What Happens When Food Carts Close in the Winter?
by Barb Fitzgerald
Recently, as I drove through Portland Oregon, I passed several food carts that were closed for winter. It got me wondering what the operators of these carts do for income while they wait for better weather to re-open in the spring. It also makes me wonder why these people chose to open a food cart rather than sell seasonally at special events with a food concession. I assume the need for a full-time income is the main reason. But, if a food cart is forced to close for lack of sales, what is the advantage of having a food cart? Do they prefer to sell from a stationary location, regardless, rather than set-up at temporary events? Or, are there other reasons?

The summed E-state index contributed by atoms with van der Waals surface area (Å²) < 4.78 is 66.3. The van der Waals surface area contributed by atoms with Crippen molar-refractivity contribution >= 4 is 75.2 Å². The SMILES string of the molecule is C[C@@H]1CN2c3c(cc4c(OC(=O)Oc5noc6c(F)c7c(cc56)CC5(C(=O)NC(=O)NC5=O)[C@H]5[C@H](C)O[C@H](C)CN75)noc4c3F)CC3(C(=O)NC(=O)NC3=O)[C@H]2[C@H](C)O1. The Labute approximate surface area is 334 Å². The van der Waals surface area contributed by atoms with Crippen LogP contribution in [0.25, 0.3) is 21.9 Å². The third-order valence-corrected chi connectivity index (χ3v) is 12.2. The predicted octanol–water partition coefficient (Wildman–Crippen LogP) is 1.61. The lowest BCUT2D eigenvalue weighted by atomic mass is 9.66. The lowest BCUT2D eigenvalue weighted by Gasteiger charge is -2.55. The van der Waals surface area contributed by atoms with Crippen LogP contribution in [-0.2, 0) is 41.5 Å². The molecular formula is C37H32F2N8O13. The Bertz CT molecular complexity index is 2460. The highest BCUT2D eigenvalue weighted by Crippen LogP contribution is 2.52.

I suspect that many food cart operators want a full-time income but didn't know in advance of opening how well they would do month-by-month. It is no small thing to design a food cart and menu, become licensed, and commit to a location. And, it is not until the cart has been open through the seasons that they learn if their location and menu will produce a steady income. At that point, if their location doesn't sustain adequate sales, it is difficult and expensive to move a food cart to a better location.